Many years ago, North Shore tore down the canvas, walled in the structure, got rid of the merciless mosquitoes, and installed heat and air conditioning--but it kept its in-the-round configuration. Cole Porter wrote how the movies give us "Stereophonic Sound" but you really get it at North Shore: The actors stand not only on stage but also in the aisles, surrounding you with music. They barge up and down those aisles, too, and old-timers fondly tell the tale probably apocryphal) of the theatergoer at Finian's Rainbow who got up for a bathroom break just as the actor playing the senator was going up the aisle to have his face sprayed with black paint for the transformation scene. As the story goes, the techies instead black-faced the theatergoer.
Now, under Jon Kimbell's savvy leadership, North Shore Music Theatre is an almost year-round operation. March and April bring concerts (Linda Eder, George Carlin) and musicals play May to December. Though there were many other "tent operations" in Massachusetts during the '60s, North Shore is one of very few still around and is now clearly at the head of the pack. "Dedicated to the American musical," proclaims a square sheet that totally covers the side of an administration building; I don't know if the building should be landmarked, but the sheet sure should.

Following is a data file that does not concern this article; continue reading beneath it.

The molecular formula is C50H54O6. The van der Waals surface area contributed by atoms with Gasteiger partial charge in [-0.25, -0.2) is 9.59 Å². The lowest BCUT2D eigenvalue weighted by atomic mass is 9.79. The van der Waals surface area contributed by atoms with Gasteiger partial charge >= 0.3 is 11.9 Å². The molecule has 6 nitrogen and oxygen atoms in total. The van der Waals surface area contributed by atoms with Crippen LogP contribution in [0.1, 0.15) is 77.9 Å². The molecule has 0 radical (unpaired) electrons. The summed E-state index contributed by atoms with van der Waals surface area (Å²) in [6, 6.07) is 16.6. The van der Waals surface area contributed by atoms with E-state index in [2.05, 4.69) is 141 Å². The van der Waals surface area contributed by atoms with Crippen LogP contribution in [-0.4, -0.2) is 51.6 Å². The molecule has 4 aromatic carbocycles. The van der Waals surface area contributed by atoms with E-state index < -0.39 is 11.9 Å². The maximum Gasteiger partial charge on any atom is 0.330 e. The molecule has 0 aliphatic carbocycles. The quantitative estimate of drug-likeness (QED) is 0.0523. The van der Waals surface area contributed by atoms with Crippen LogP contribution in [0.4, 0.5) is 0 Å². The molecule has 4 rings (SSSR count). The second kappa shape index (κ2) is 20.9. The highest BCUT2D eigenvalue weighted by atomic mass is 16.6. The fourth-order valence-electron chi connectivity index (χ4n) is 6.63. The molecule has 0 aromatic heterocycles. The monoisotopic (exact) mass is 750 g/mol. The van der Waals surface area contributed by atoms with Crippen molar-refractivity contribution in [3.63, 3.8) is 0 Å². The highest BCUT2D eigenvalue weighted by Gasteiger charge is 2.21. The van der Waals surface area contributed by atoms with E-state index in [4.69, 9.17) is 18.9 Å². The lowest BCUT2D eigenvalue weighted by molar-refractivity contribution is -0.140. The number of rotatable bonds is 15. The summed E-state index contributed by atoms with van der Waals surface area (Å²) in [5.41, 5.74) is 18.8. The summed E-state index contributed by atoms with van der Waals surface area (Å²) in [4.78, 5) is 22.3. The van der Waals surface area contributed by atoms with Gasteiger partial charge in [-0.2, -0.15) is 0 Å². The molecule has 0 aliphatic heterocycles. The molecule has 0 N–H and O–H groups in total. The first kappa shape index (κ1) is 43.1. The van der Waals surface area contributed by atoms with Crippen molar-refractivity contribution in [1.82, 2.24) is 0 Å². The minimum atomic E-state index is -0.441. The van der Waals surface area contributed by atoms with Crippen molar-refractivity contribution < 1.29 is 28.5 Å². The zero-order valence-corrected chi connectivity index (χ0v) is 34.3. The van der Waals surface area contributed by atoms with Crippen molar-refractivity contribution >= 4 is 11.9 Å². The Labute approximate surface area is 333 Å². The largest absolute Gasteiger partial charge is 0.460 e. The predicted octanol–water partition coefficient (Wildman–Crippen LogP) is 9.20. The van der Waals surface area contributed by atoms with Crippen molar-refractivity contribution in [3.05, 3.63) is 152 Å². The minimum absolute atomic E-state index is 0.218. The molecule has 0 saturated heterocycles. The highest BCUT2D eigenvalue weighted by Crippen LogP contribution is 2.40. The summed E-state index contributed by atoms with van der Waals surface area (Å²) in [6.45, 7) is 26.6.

Ragtime, which closes this coming Sunday, works well in the round. Case in point: During the opening, actors pour down the aisles but Booker T. Washington is standing at the top of one aisle, literally and symbolically above. Director Stafford Arima intersperses his blacks, Jews, and WASPs along the perimeter of the round stage, which looks wrong--until he has each character suddenly notice that there's an "outsider" next to him. That's what makes them all move into separate groups.